learn of those environmentally-friendly conscious service
providers and manufacturers before you decide to choose any
particular product of your choice. Evaluate services and
products for environment friendly attributes.
You'd like you product to be
non-toxic, resource and energy efficient, durable, recyclable
and repairable. As far as possible, choose products that are
made of recyclable materials that can be reused with less
wastage. Look out for Energy
Star, Energy Efficient, Environmentally suitable and Non-ozone
depleting substances in the products of your choice.
|Nowadays in fashion, the words
"eco-friendly," "organic" and
"sustainable" get bandied around a lot. Which is a
good thing. Except that sometimes it can be hard to tell the
difference between a brand that's actually helping to make the
planet a better place--and one that's just riding the eco
bandwagon with a less-than-well intentioned
"organic" label. "Yes
[companies are cashing in on consumers' growing environmental
awareness by labelling their clothes "green," without
actually changing their production process too much]," Timo
Rissanen, Parsons' Assistant Professor of Fashion Design and
Sustainability, told me. "The industry on the whole and
marketing in particular have little integrity."
"'Green', 'eco', 'sustainable' and
the rest are nice but meaningless, feel-good marketing
terms," he added.
Part of the reason why it's so hard to put
your finger on what a brand is actually doing to help the planet
is because for many of the "eco" terms, there's no one
definition. "'Sustainable design' could mean any number of
things," Rachel Miller, who teaches sustainable design in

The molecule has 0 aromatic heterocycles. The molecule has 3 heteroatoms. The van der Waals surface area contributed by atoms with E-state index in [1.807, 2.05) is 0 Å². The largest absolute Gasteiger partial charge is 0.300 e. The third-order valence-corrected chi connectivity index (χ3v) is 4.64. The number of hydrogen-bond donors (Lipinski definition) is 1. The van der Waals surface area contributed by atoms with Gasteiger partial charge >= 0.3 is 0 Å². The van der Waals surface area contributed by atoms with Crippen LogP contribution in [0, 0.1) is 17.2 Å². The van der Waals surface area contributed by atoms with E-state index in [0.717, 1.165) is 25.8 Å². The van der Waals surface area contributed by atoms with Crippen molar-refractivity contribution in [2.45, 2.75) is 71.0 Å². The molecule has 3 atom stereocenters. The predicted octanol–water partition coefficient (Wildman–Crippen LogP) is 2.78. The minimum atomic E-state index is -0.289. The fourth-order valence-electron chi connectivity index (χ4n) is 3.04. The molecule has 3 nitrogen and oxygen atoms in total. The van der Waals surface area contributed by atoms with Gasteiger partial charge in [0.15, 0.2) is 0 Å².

the Department of Fashion Design at Pratt Institute, said.
"It could be about preserving the environment, it could be
about ethics and fair wages, it could be a designer that has an
interest in designing with organic materials, or it may be
recycling what's already there, using recycled materials to
create something new."
And one "feel-good" marketing
term does not necessarily imply the whole gamut. For instance,
Miller explained to me, a company that uses organic cotton could
be manipulating labour laws in less than savoury ways and
likewise, items labelled fair trade are not necessarily
It's also important to remember that even
the best environmentally-friendly products will have a
less-than-great impact on the planet. For instance, trucks and
in many cases, planes, are still used to transport
"eco" goods, and even garments labelled "100%
organic" will use a polyester thread. In other words, it's
not smart to use Earth Day as a reason to go shopping--even if
it is all "eco-friendly."
"Not buying [clothing] is best [for
the environment]," Rissanen says. "Buying second-hand
is second best." But buying sustainable-designed clothes is
certainly third best. Which is nothing to poo-poo: The earth
needs all the help it can get.
But just because there is some clever (and
not necessarily altruistic) marketing going on, doesn't mean you
can't feel good about eco-fashion. And it doesn't mean there
aren't brands out there who are legitimately doing their part to
help the planet, taking a holistic approach to sustainable